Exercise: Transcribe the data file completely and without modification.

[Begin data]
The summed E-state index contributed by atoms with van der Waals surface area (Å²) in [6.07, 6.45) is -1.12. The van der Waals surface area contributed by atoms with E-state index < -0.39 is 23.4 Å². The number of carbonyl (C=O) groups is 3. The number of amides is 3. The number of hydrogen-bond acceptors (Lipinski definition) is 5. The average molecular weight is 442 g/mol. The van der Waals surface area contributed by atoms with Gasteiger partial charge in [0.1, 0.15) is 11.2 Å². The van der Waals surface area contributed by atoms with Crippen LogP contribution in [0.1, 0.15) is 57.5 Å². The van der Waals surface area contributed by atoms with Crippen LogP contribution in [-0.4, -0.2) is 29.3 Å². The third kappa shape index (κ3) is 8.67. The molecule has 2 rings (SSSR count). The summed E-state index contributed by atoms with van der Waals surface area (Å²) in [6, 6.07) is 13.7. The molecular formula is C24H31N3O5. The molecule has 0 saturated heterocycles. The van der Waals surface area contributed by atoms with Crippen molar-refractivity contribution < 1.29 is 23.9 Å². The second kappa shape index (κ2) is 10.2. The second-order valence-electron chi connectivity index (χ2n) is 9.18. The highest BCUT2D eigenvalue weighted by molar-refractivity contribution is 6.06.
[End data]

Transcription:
The summed E-state index contributed by atoms with van der Waals surface area (Å²) in [6.07, 6.45) is -1.12. The van der Waals surface area contributed by atoms with E-state index < -0.39 is 23.4 Å². The number of carbonyl (C=O) groups is 3. The number of amides is 3. The number of hydrogen-bond acceptors (Lipinski definition) is 5. The average molecular weight is 442 g/mol. The van der Waals surface area contributed by atoms with Gasteiger partial charge in [0.1, 0.15) is 11.2 Å². The van der Waals surface area contributed by atoms with Crippen LogP contribution in [0.1, 0.15) is 57.5 Å². The van der Waals surface area contributed by atoms with Crippen LogP contribution in [-0.4, -0.2) is 29.3 Å². The third kappa shape index (κ3) is 8.67. The molecule has 2 rings (SSSR count). The summed E-state index contributed by atoms with van der Waals surface area (Å²) in [6, 6.07) is 13.7. The molecular formula is C24H31N3O5. The molecule has 0 saturated heterocycles. The van der Waals surface area contributed by atoms with Crippen molar-refractivity contribution < 1.29 is 23.9 Å². The second kappa shape index (κ2) is 10.2. The second-order valence-electron chi connectivity index (χ2n) is 9.18. The highest BCUT2D eigenvalue weighted by molar-refractivity contribution is 6.06.